There doesn't appear to be any way to do this in Direct3D 9.
In theory the D3D11 shader reflection API looks as though it should work, since there's nothing in (at least this part of) it that actually requires Direct3D 11 (it doesn't even require a device to be created). In my own tests the D3DReflect call fails.
If you think about it this makes sense. Direct3D 9 is still very much built around the old fixed-function vertex inputs, and it's legal for a vertex declaration to provide input that the vertex shader doesn't consume, similarly legal for a vertex shader to consume input that a vertex declaration doesn't provide. The tighter coupling of input layouts with vertex shaders only came about in Direct3D 10:
The Input Assembler (IA) replaces the Direct3D 9 style Vertex Stream Declaration and it's description structure is very similar in form. The main difference that the IA brings is that the IA layout object created must directly map to a specific format of shader input signature.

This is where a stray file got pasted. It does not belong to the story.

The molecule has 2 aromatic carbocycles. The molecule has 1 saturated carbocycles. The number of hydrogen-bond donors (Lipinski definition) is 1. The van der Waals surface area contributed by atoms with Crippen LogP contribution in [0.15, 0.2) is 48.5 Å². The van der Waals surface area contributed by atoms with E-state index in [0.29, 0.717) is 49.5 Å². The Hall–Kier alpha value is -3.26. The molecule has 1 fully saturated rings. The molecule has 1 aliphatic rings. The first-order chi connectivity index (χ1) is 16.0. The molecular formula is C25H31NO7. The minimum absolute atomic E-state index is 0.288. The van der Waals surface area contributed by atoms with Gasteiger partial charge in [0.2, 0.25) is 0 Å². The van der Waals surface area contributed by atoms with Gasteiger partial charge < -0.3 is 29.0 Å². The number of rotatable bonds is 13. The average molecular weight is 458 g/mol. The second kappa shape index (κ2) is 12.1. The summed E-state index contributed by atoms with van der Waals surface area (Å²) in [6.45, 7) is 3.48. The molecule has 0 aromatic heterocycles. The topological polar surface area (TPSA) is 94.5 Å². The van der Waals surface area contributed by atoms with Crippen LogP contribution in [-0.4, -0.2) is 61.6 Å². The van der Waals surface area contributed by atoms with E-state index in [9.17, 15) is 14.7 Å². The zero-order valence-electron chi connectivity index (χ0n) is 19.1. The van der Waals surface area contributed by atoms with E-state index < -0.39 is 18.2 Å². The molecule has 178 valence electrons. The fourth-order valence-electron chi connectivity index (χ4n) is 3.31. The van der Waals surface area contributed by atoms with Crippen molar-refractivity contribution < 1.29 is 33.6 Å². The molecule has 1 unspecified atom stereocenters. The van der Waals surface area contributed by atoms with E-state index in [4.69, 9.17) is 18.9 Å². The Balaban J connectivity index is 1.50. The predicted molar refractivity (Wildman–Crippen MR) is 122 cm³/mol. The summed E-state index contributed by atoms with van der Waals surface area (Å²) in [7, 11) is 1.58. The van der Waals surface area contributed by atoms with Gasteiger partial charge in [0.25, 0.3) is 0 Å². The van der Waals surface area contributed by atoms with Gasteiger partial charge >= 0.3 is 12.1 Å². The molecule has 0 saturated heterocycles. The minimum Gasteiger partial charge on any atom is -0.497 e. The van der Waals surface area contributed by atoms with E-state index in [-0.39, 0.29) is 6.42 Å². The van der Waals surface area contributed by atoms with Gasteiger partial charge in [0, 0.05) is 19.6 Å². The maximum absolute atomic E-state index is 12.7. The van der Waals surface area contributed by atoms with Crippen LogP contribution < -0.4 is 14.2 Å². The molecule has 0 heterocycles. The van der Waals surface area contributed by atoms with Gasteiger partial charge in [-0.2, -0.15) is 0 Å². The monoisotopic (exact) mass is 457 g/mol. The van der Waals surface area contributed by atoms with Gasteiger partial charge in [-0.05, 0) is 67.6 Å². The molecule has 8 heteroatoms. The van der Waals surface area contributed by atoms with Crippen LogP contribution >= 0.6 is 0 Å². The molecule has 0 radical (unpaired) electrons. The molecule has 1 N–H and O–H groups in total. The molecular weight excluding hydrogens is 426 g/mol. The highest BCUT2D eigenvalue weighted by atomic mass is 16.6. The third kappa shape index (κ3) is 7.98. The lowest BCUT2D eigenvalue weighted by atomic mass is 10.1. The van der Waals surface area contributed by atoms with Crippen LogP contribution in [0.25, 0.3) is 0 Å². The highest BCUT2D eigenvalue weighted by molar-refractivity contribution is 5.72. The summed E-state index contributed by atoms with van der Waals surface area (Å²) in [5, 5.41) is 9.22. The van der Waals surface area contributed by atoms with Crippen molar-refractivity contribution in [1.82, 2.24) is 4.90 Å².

There are also possible historical reasons for this. In a similar way to the evolution of Direct3D 11 from Direct3D 10, Direct3D 9 was evolved from Direct3D 8, and in Direct3D 8 the vertex format and vertex shader were actually the same object. Unfortunately the old online documentation is now gone, but references to it may be found in the guidance for converting from Direct3D 8 to 9 (the text actually states "call IDirect3DDevice9::SetVertexShader" but this is clearly a typo and I've silently corrected it):
For DirectX 8.x, vertex declarations are tied to vertex shaders ..... For vertex shaders, call IDirect3DDevice8::SetVertexShader with a handle to a previously create vertex shader. The shader includes a vertex declaration.
Ultimately the Direct3D 9 Effect interface is just a bunch of text parsing and wrappers around the actual real API (which is just a handful of Set*Shader and Set*ShaderConstant calls), so you could create the desired outcome yourself by doing the necessary text parsing yourself.